Although Jeunet's films are the antithesis of grungy arthouse, they embody 'Frenchness' in a very different way from the idyllic rural portraits of Jean de Florette and Manon des Sources. He combines fantastical storytelling with state-of-the-art CGI. 'Cinema since the New Wave always seems to be about a couple fighting in the kitchen,' he says. 'I prefer to write positive stories.' His new film, A Very Long Engagement, the second highest-grossing French film of 2004, nominated for two Oscars, is part First World War love story, part detective story, part quirky MTV video. It has opened to mostly glowing reviews, but Jeunet is facing accusations that he hasn't made a French film. Although it was filmed in French and on location in France, the bulk of its £32m budget was provided by Warners's French subsidiary. So it was ruled ineligible for state subsidy or French film festivals.
A few months ago Susan & I agreed on a bumper sticker for our used van, to cover an old "honor student" sticker I couldn't get off, which featured this phrase we found amusing and edgy and enigmatic; since then I've found out it's a line from a Simpsons episode, and that a surprising number of people young and old suffer from coulrophobia -- including someone I work with
The pilot project - Acoustic Space Lab symposium took place from August 4 - 12, 2001 in the forests of western Latvia in Irbene at the site of Soviet-era d=32 meter dish antenna. Formerly used to spy on satellite transmissions between Europe and North-America by the KGB, the antenna was abandoned and nearly destroyed when the Russian Army departed in 1994. The dish was successfully repaired by VIRAC (Ventspils International Radio Astronomy Center) radio astronomers.
Over the days of the symposium international team of 30 sound artists, net and community radio activists and radio amateurs in co-operation with VIRAC scientists were exploring the possibilities of antenna. The participants made recordings of the sounds and data from planets' observations, communication satellites and surrounding environment.
It was a great chance for artists to access and work with this big antenna. But most important was that this "old and heavy" technology - big dish - because of its' secret past, specific location in so far remote place, and its' never unexploited potential for civilian use, succeeded to facilitate new context for collaborative exploring, experimenting and data processing.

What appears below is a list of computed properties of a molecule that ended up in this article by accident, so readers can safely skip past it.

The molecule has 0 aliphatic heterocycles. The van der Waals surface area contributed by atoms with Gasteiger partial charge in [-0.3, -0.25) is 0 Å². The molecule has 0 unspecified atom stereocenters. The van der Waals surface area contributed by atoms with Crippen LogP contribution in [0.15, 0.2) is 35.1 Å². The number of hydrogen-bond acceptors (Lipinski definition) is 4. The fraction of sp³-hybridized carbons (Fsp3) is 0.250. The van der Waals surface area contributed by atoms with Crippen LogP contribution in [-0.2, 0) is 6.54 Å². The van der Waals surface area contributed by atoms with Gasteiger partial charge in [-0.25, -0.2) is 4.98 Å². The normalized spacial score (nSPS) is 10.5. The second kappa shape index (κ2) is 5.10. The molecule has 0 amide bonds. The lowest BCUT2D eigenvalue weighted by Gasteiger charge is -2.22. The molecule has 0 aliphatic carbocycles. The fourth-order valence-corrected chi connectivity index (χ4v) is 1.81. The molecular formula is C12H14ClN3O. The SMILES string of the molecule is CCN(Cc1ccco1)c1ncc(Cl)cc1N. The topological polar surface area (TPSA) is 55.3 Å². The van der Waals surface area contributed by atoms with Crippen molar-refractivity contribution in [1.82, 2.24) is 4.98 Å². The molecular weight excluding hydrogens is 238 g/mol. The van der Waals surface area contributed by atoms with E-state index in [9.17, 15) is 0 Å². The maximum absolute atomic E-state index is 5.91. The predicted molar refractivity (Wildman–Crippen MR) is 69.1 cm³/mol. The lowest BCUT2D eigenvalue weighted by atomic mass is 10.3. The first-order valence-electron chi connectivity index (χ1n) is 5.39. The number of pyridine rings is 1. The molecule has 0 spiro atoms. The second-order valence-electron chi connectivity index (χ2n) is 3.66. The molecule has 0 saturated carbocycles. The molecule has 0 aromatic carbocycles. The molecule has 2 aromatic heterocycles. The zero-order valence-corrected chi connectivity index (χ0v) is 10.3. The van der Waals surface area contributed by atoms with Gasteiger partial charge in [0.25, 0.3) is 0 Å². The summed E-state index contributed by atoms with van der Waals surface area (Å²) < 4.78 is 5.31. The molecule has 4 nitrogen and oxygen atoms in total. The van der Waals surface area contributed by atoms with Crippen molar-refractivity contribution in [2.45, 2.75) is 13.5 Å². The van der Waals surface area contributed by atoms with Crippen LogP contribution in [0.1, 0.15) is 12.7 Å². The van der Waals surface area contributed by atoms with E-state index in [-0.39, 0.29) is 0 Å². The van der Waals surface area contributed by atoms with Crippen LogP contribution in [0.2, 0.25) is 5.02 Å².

I heard about this through Douglas Benford's SPRAWL newsletter, which mentioned he had a track on a DVD/CD associated with the project. But I couldn't find any info on the site about it. I emailed one of the coordinators and will post what I hear.
If anyone reading this knows anything about it, please comment below or email me at the address at the top of this page.
So who ever thought the 2004 U.S. presidential election had the remotest chance of being honest and democratic?
Not, one might guess, the electronic voting security experts like Ken Thompson, Roy Saltman, Rebecca Mercuri, Bruce Schneier, Doug Jones, Victoria Collier, Aviel Rubin, Lynn Landes, and Bev Harris, who have for years been warning that the new voting technology coming into use in the United States offers unprecedented opportunities for electoral fraud...
And certainly not Republican Congressional Representative Peter King, who made [a] notable video statement on the afternoon of November 2nd, long before the polls closed, in the course of a White House function that seemed to have put him into a celebratory mood. "It's already over," he told the interviewer. "The election's over. We won." Asked how he knew at that early hour, King replied: "It's all over but the counting. And we'll take care of the counting."
For now at least, the forms of a democratic republic remain in place--as, in a parallel way, the residual forms of the Roman Republic remained in place well after its devolution into a militarized imperial autocracy.
One of the early emperors, Tiberius, got sadistic pleasure out of writing deferential letters to the Roman Senate, humbly requesting the terrorized senators' direction and advice. (It is not recorded, though others of his missives had a similarly noxious effect, that he ever went so far as to have the envelopes dusted--did the Romans use envelopes?--with weaponized anthrax.)
Tiberius's successor, known to history by the fond nickname, Caligula, given him by the Roman legionaries, likewise held the Senate in high esteem: he is said to have planned to have his horse--or was it his donkey?--elected to that august body.
If anyone out there has a copy (or mp3s) of this comp of covers of tracks from the Bowie/Eno album Low by folks like Tom Recchion and William Fowler Collins, I'd love to trade with or hear from you etc.